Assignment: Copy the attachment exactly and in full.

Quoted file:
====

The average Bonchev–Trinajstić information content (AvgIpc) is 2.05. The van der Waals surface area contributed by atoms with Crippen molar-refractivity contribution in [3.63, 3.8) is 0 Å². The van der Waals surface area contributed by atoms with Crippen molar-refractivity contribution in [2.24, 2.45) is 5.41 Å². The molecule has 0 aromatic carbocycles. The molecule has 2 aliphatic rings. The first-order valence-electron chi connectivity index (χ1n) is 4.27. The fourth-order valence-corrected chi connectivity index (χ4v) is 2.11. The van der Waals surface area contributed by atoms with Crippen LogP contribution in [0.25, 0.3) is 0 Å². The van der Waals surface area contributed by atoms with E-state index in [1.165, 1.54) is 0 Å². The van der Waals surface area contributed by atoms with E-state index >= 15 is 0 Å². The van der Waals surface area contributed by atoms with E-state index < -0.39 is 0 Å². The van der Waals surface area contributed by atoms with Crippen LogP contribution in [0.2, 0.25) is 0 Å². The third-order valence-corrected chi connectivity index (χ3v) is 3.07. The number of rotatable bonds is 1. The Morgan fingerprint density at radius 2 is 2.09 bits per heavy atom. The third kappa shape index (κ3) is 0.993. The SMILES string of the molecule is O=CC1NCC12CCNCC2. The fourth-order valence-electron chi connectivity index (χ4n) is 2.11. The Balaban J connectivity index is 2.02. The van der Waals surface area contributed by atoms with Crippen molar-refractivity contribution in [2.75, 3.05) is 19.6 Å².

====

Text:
The average Bonchev–Trinajstić information content (AvgIpc) is 2.05. The van der Waals surface area contributed by atoms with Crippen molar-refractivity contribution in [3.63, 3.8) is 0 Å². The van der Waals surface area contributed by atoms with Crippen molar-refractivity contribution in [2.24, 2.45) is 5.41 Å². The molecule has 0 aromatic carbocycles. The molecule has 2 aliphatic rings. The first-order valence-electron chi connectivity index (χ1n) is 4.27. The fourth-order valence-corrected chi connectivity index (χ4v) is 2.11. The van der Waals surface area contributed by atoms with Crippen LogP contribution in [0.25, 0.3) is 0 Å². The van der Waals surface area contributed by atoms with E-state index in [1.165, 1.54) is 0 Å². The van der Waals surface area contributed by atoms with E-state index >= 15 is 0 Å². The van der Waals surface area contributed by atoms with E-state index < -0.39 is 0 Å². The van der Waals surface area contributed by atoms with Crippen LogP contribution in [0.2, 0.25) is 0 Å². The third-order valence-corrected chi connectivity index (χ3v) is 3.07. The number of rotatable bonds is 1. The Morgan fingerprint density at radius 2 is 2.09 bits per heavy atom. The third kappa shape index (κ3) is 0.993. The SMILES string of the molecule is O=CC1NCC12CCNCC2. The fourth-order valence-electron chi connectivity index (χ4n) is 2.11. The Balaban J connectivity index is 2.02. The van der Waals surface area contributed by atoms with Crippen molar-refractivity contribution in [2.75, 3.05) is 19.6 Å².